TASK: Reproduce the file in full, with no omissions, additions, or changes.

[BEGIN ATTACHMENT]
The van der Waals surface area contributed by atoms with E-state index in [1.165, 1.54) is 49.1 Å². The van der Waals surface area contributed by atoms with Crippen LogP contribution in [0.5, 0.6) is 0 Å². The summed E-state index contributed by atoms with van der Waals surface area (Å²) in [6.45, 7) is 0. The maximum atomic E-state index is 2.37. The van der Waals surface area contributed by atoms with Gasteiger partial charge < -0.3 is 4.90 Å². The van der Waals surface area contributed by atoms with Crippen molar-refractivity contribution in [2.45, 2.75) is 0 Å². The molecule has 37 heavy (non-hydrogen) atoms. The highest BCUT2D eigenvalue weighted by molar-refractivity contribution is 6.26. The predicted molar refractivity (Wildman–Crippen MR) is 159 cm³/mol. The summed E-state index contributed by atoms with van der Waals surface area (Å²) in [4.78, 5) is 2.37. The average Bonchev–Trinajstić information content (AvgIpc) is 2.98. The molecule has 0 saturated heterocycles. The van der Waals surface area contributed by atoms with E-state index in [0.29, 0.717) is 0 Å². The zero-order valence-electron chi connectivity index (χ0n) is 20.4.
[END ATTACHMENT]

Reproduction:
The van der Waals surface area contributed by atoms with E-state index in [1.165, 1.54) is 49.1 Å². The van der Waals surface area contributed by atoms with Crippen LogP contribution in [0.5, 0.6) is 0 Å². The summed E-state index contributed by atoms with van der Waals surface area (Å²) in [6.45, 7) is 0. The maximum atomic E-state index is 2.37. The van der Waals surface area contributed by atoms with Gasteiger partial charge < -0.3 is 4.90 Å². The van der Waals surface area contributed by atoms with Crippen molar-refractivity contribution in [2.45, 2.75) is 0 Å². The molecule has 37 heavy (non-hydrogen) atoms. The highest BCUT2D eigenvalue weighted by molar-refractivity contribution is 6.26. The predicted molar refractivity (Wildman–Crippen MR) is 159 cm³/mol. The summed E-state index contributed by atoms with van der Waals surface area (Å²) in [4.78, 5) is 2.37. The average Bonchev–Trinajstić information content (AvgIpc) is 2.98. The molecule has 0 saturated heterocycles. The van der Waals surface area contributed by atoms with E-state index in [0.29, 0.717) is 0 Å². The zero-order valence-electron chi connectivity index (χ0n) is 20.4.